A woman who is deathly allergic to latex cannot even share a room with a balloon because she could have a dangerous reaction to particles in the air.
Liz Knight has spent most of her life avoiding latex because of its potentially fatal effects, and has to clingfilm everything with rubber buttons so she can touch them.
Allergy-stricken since childhood, Mrs Knight was sensitive to dust, feathers, animal fur and even human hair when she was younger.
She had to have her own hair cut short so it didn't irritate her skin and was left outside in the car when her family visited an aunt who owned a budgie.
Now 56, she has to adapt every aspect of her life to make sure nothing triggers a reaction or sends her into anaphylactic shock and sometimes feels 'trapped' at home.
Liz Knight, from Paignton in Devon, said she is allergic to the buttons on her remote controls so she has to wrap them in clingfilm so they're still usable
Mrs Knight, from Paignton in Devon, has suffered with irritated skin her whole life.
In her 20s her eczema got infected and led to septicaemia, which left her hospitalised for weeks.
But it wasn't until the 1990s when she was at a fair with her family, that she suspected a latex allergy.
'One of my daughters handed me a handful of these great, big, thick helium balloons and asked me if I could hold them while she ran off to do something,' she told BBC Devon.
'I must have touched my face after holding them because that's when this dramatic swelling started.'
Mrs Knight has suffered with problematic skin for her whole life, and she can now develop allergic symptoms even if she leaves the window open during roadworks or touches newspaper ink, she claims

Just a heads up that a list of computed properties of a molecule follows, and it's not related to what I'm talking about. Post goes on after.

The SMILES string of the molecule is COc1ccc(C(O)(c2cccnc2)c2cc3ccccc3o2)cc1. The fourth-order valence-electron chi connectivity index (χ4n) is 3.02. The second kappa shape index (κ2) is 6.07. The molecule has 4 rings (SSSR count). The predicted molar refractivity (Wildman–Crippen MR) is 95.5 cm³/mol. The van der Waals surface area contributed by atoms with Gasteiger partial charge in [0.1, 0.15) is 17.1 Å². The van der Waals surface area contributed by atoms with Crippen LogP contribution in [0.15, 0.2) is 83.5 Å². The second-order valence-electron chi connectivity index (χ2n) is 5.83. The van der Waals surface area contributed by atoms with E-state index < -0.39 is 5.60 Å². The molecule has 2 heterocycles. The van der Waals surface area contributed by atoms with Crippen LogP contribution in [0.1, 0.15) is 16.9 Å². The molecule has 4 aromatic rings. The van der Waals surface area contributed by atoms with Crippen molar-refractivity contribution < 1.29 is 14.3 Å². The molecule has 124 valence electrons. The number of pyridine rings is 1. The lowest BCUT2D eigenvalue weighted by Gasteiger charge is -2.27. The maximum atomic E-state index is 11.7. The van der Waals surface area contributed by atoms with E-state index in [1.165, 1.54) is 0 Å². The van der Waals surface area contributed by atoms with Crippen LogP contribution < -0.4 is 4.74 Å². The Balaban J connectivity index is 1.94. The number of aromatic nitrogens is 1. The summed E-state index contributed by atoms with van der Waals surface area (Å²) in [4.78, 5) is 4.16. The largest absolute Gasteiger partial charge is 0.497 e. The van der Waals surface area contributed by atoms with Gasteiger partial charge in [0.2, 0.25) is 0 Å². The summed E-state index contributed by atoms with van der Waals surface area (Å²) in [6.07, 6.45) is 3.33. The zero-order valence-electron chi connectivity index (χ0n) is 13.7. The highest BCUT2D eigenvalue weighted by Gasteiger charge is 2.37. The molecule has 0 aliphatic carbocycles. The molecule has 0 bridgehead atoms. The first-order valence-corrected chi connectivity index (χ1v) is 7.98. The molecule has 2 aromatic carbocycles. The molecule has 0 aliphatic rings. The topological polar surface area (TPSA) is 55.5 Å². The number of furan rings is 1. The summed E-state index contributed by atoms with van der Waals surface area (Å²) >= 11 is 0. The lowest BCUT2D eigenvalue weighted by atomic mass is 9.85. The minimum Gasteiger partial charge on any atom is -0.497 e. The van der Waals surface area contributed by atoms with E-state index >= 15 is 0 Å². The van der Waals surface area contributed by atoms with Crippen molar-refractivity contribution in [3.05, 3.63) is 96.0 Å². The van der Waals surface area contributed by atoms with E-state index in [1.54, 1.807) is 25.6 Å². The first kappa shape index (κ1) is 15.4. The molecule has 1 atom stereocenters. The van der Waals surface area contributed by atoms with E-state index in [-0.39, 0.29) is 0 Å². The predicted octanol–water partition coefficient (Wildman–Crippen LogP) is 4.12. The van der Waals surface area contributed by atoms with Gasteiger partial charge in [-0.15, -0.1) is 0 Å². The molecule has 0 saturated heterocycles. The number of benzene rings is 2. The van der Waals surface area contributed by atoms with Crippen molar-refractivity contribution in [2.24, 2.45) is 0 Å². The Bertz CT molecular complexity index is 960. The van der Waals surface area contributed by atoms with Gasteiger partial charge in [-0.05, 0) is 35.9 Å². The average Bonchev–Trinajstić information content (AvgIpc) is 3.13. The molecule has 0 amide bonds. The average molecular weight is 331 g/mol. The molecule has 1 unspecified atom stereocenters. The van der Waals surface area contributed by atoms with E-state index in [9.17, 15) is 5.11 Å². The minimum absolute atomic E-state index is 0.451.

Mrs Knight – pictured holding the clingfilmed handle of her hairdryer – says it upsets her that she can't do normal things which other people do
Anaphylaxis, also known as anaphylactic shock, can kill within minutes.
It is a severe and potentially life-threatening reaction to a trigger, such as an allergy.
The reaction can often be triggered by certain foods, including peanuts and shellfish.
However, some medicines, bee stings, and even latex used in condoms can also cause the life-threatening reaction.
According to the NHS, it occurs when the immune system overreacts to a trigger.
Symptoms include: feeling lightheaded or faint; breathing difficulties – such as fast, shallow breathing; wheezing; a fast heartbeat; clammy skin; confusion and anxiety and collapsing or losing consciousness.
It is considered a medical emergency and requires immediate treatment.
Insect stings are not dangerous for most victims but a person does not necessarily have to have a pre-existing condition to be in danger.
An incremental build-up of stings can cause a person to develop an allergy, with a subsequent sting triggering the anaphylactic reaction.
Mrs Knight believes she developed the allergy by repeated exposure to latex from going to the doctors so much, which exposed her already fragile skin to the material.
Her everyday life has been impacted in a multitude of ways.
She can no longer read a newspaper because the ink contains latex.
It is the same with the buttons on remote controls, the handle of her carving knife, her blender, mixer and hairdryer, all of which are covered with cling film so she can still use them.
Whenever there are roadworks nearby, Mrs Knight says she has to keep her doors and windows closed because the road surface contains latex.
'I often feel trapped,' she said.
'Sometimes I stay at home for up to a week, just because it's safe.'
Then four years ago Mrs Knight got confirmation of what she was dreading – she could